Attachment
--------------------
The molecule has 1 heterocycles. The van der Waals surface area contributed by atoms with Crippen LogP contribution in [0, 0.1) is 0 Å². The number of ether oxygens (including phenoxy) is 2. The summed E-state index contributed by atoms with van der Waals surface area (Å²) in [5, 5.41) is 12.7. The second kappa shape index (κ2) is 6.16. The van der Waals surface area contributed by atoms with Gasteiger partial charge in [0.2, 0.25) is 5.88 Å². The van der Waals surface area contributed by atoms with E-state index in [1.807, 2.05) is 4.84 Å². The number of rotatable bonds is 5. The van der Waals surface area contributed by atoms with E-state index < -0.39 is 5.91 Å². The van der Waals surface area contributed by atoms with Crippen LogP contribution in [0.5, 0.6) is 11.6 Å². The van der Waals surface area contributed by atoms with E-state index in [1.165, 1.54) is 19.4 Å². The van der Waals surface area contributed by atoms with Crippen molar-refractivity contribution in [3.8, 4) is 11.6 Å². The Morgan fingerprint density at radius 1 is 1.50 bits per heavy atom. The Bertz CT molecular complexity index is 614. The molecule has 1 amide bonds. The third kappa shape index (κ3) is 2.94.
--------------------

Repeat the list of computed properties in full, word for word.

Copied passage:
The molecule has 1 heterocycles. The van der Waals surface area contributed by atoms with Crippen LogP contribution in [0, 0.1) is 0 Å². The number of ether oxygens (including phenoxy) is 2. The summed E-state index contributed by atoms with van der Waals surface area (Å²) in [5, 5.41) is 12.7. The second kappa shape index (κ2) is 6.16. The van der Waals surface area contributed by atoms with Gasteiger partial charge in [0.2, 0.25) is 5.88 Å². The van der Waals surface area contributed by atoms with E-state index in [1.807, 2.05) is 4.84 Å². The number of rotatable bonds is 5. The van der Waals surface area contributed by atoms with E-state index < -0.39 is 5.91 Å². The van der Waals surface area contributed by atoms with Crippen LogP contribution in [0.5, 0.6) is 11.6 Å². The van der Waals surface area contributed by atoms with E-state index in [1.165, 1.54) is 19.4 Å². The van der Waals surface area contributed by atoms with Crippen molar-refractivity contribution in [3.8, 4) is 11.6 Å². The Morgan fingerprint density at radius 1 is 1.50 bits per heavy atom. The Bertz CT molecular complexity index is 614. The molecule has 1 amide bonds. The third kappa shape index (κ3) is 2.94.